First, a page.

There will also be an easy way to create templates directly from your java code editor . Simply select the relevant code and choose“create a new snippet” from the context menu. I think this will help the community to create useful snippets.

Sharing snippets:

In my opinion, one of the killer features of Snipmatch is the ability to share templates in an easy way.Snippets are stored in a git repository. Sharing them is as simple as pushing a text file into a git repository. In order to consume the shared snippets, your team needs to set the URL of the git repo in the preferences dialog. (Preferences Dialog > Code Recommenders > Snipmatch).

snipmatch for scout - git repo

The code recommenders project has prepared a git repo hosted by the eclipse foundation to collect and share snippets. I am sure they will greatly welcome gerrit changes for new snippet contributions.

For the Scout project I have forked this repository at GitHub. I am not sure how we should handle the “Scout specific” snippets. Let us experiment on this fork and we can decide later if it makes sense or not.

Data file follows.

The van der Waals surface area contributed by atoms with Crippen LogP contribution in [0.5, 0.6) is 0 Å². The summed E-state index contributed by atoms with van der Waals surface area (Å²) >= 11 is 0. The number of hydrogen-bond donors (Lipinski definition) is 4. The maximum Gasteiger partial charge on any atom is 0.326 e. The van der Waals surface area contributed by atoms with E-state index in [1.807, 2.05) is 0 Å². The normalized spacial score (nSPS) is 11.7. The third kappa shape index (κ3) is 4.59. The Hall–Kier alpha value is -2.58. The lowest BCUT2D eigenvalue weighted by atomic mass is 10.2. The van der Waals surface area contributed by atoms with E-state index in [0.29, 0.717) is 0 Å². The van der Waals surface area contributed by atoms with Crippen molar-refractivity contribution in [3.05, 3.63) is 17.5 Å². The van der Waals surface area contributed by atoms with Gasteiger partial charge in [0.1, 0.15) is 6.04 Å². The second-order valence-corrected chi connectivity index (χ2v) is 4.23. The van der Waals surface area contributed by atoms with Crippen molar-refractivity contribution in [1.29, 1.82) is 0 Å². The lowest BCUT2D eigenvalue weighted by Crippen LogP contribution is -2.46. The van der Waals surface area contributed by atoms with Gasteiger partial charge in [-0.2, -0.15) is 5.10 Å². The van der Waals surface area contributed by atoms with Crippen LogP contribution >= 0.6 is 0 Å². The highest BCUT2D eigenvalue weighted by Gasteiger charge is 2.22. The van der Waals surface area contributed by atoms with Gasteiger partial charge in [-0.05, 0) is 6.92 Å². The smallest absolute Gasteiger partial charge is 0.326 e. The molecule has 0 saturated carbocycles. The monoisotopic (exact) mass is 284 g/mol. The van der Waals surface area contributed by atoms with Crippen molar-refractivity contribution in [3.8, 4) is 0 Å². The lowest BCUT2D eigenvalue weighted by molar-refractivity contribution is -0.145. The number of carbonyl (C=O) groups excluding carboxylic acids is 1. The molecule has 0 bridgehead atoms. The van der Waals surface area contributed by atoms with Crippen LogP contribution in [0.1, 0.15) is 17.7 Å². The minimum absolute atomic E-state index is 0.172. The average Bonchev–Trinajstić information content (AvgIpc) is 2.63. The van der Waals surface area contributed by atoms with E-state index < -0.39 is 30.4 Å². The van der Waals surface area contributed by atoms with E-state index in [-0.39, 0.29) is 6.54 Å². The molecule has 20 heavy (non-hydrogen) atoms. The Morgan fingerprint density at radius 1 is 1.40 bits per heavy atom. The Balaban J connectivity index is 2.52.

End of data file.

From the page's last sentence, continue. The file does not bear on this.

Scout Links:

Project Home, Forum, Wiki, Twitter

Eclipse Luna: Scout Cloud Apps


This article describes the initial cloud support that was added to Eclipse Scout with the Luna release. In the text below, we first motivate our efforts in this area and describe the approach chosen for the Scout framework. Then, the abstraction layer to implement access to distributed caching and messaging is discussed. And finally, we list the necessary requirements for Platform as a Service (PaaS) offerings and provide an overview of suitable public PaaS provider.




Since 2006, when Amazon started its Web Services (AWS) offering, the cloud market has become a growing multi billion dollar market. Following customer demand, many software vendors start to provide their products on a Software as a Service (SaaS) basis. For organisations developing in-house applications, the usage of Platform as a Service (PaaS) offerings can help to significantly reduce time and costs to develop, deploy and operate applications. This is especially true for startup organisations, that need to focus their efforts on their product and the time to market for new features and critical bug fixes. In addition, many PaaS offerings support dynamic scaling by adding additional server nodes when the load on the existing infrastructure increases.